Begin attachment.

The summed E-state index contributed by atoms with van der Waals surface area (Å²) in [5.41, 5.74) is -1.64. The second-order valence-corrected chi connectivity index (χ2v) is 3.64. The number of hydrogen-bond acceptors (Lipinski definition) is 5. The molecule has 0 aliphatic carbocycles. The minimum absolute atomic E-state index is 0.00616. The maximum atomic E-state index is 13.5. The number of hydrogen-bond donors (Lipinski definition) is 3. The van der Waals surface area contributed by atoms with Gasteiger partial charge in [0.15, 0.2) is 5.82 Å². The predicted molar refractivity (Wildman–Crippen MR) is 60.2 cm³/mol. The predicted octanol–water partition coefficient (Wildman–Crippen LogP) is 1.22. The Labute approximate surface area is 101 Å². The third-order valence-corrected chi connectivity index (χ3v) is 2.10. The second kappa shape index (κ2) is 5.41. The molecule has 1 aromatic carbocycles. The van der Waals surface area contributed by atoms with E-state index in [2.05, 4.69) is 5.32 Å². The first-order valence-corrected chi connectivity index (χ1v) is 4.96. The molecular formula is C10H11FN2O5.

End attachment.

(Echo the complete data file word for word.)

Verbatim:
The summed E-state index contributed by atoms with van der Waals surface area (Å²) in [5.41, 5.74) is -1.64. The second-order valence-corrected chi connectivity index (χ2v) is 3.64. The number of hydrogen-bond acceptors (Lipinski definition) is 5. The molecule has 0 aliphatic carbocycles. The minimum absolute atomic E-state index is 0.00616. The maximum atomic E-state index is 13.5. The number of hydrogen-bond donors (Lipinski definition) is 3. The van der Waals surface area contributed by atoms with Gasteiger partial charge in [0.15, 0.2) is 5.82 Å². The predicted molar refractivity (Wildman–Crippen MR) is 60.2 cm³/mol. The predicted octanol–water partition coefficient (Wildman–Crippen LogP) is 1.22. The Labute approximate surface area is 101 Å². The third-order valence-corrected chi connectivity index (χ3v) is 2.10. The second kappa shape index (κ2) is 5.41. The molecule has 1 aromatic carbocycles. The van der Waals surface area contributed by atoms with E-state index in [2.05, 4.69) is 5.32 Å². The first-order valence-corrected chi connectivity index (χ1v) is 4.96. The molecular formula is C10H11FN2O5.